Owner’s title insurance is purchased when you buy a home, and it protects your right to your home for as long as you or your heirs own your property. It protects the homeowner, and the lender, after settlement from any losses that may result from issues or title defects that were unknown before they purchased the home. Many buyers ask, do I need to get title insurance?
Without title insurance buyers would have no way of knowing if the seller’s actions may have caused future problems for the next homeowner. For example, the seller may have:
avoided disclosure of using the property as collateral for an unpaid loan
frauduelently claimed to be the sole owner
failed to pay real estate taxes
even a simple mistake in the recording of legal documents
Owner’s Title Insurance Protects Your Rights
If ownership of the property is ever challenged, the insurer defends your possession of the property. If a challenge to your property title is ever legitimate the insurer will pay for your losses, as your title insurance policy specifies.
It protects you against false title claims by previous owners or lien holders.
It protects you as long as you have an interest in the property.
It insures against events that occured before the policy is issued, unlike other forms of insurance.
How Title Insurance Works
As property changes hands, mistakes and irregularities can place your ownership of the home in dispute. The mistakes are often made long before you made the purchase.
The title company searches the public records for documents associated with the property and provides the buyer with an expert, interpretive view of the impact of all recorded matters on the property’s title. If the search reveals recorded defects, liens or encumbrances on the title, such as unpaid taxes, unsatisfied morgages, easements, or restrictions, etc., these are reported prior to purchase, and solutions are put in place to resolve the impediments.
Even when the title search is extensive, problems can still arise after the home is purchased. This is when title insurance prtects the new owner from hidden defects, and protects the owners interest in the property.
29 Issues Where Title Insurance Saved the Day
Owner’s title insurance protects you as well as your heirs from financial loss caused by title trouble. Compared to the damage any of these troubles can cause, the one-time premium is small. Here are 29 title troubles that really do occur:
False impersonation of the true owner of the land
Forged deeds, releases, etc.
Instruments executed under fabricated or expired power of attorney.
Deeds delivered after the death of the grantor or gratee, or without the consent of the grantor.
Deeds to or from defunct corporations.
Undisclosed or missing heirs.
Misinterpretation of wills.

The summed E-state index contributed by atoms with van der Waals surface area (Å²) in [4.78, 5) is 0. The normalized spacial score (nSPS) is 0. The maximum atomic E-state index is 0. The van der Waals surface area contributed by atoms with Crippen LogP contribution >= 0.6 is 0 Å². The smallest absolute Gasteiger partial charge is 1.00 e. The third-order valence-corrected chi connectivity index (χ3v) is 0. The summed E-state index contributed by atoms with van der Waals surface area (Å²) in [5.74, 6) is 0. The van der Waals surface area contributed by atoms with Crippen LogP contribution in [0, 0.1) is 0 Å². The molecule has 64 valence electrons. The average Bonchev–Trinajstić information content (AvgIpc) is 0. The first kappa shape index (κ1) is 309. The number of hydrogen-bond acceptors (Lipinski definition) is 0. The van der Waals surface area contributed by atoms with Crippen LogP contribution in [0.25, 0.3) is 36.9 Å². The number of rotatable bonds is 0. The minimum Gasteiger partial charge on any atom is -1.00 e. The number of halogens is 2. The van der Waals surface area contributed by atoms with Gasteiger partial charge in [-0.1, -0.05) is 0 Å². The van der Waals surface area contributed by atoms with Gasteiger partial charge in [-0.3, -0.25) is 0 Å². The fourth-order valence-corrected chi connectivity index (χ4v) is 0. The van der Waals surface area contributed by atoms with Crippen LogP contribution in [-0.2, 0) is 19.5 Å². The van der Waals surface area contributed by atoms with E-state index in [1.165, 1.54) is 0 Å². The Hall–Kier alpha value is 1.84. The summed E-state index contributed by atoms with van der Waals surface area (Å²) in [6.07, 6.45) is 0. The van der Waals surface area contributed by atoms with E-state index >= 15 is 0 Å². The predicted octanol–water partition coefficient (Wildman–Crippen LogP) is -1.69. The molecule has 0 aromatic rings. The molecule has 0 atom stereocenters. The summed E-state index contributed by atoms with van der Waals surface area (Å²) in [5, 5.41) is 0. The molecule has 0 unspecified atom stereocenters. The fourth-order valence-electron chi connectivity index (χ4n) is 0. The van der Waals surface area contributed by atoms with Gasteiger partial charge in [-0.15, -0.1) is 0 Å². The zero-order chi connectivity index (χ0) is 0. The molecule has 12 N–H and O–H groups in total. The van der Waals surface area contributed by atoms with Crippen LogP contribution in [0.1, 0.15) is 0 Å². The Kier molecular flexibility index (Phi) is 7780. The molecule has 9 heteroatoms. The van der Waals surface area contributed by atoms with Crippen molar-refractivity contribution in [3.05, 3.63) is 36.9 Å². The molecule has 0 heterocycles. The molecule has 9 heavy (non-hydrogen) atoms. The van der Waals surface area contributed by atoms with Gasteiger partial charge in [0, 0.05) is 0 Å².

Deeds by peoplee of unsound mind, or by minors, or by aliens.
Deeds by people secretly married.
Birth or adoption of children after the date of the will.
Surviving children who were omitted from a will.
Mistakes in recording legal documents. (human error, it happens)
Errors in indexing.
Falsification of records.
Claims of creditors against property sold by heirs or devisees.
Deed in lieu of foreclosure given under duress.
Easements by prescription not discovered by a survey.
Deed of community property recited to be separate property.
Errors in tax records. (for example, listing a payment against the wrong property)
Deed from a bigamous couple.
Federal condemnation without filing of notice.
Descriptions apparently, but not actually, adequate.
Corporation franchise taxes, a lien on all corporate assets.
Erroneous reports furnished by tax officials.
Administration of estates of persons absent but not deceased.
Undisclosed divorce of spouse who conveys as the heir.
Marital rights of spouse purportedly, but not legally divorced.
Duress in execution of intruments.
The Cost of Title Insurance
Many home buyers question whether the purchase of title insurance is really worth the cost. The costs and details of who pays for the owner’s title insurance policy differs from state to state, depending on state laws, local customs and agreements made in the real estate contract.
There are title insurance calculators on most title company websites; you can get a rough estimate of what title insurance costs will be. To get a general idea, as a very rough estimate, for a home in Frederick Md with the average price of $300,000, basic title insurance will be in the neighborhood of $1400 to $1600, depending on details. An enhanced title ensurance package will be About 10% more. [these are not quotes, but rough estimates]
Even when the title company does a careful search of the public records, title troubles which weren’t disclosed, or mistakes in public records – called hidden hazards – are all possible. Even if your abstract is perfect, your title could be worthless because of any and more of these common issues. Your title attorney’s examination may be the absolute best, but your title may still be fatally flawed. The best remedy is title insurance.
Thanks to Salisbury, McLister and Foley, LLP for the information above. We’ve been happy to refer Pat McLister for 24 years, and are never disappointed in the settlement company’s service. They’ve never been late, and always go a step above to provide our clients steller service.
If you’re relocating to Frederick Maryland within a few months, you’ll need a plan. Most likely, you’re looking on the real estate websites to see what the market is like, what the neighborhoods and communities have to offer.
Information Tip: Our website, YouTube Channel and community blog, 365 Frederick, are great virtual resources. No doubt, you’ll be planning a trip to the area to check it out.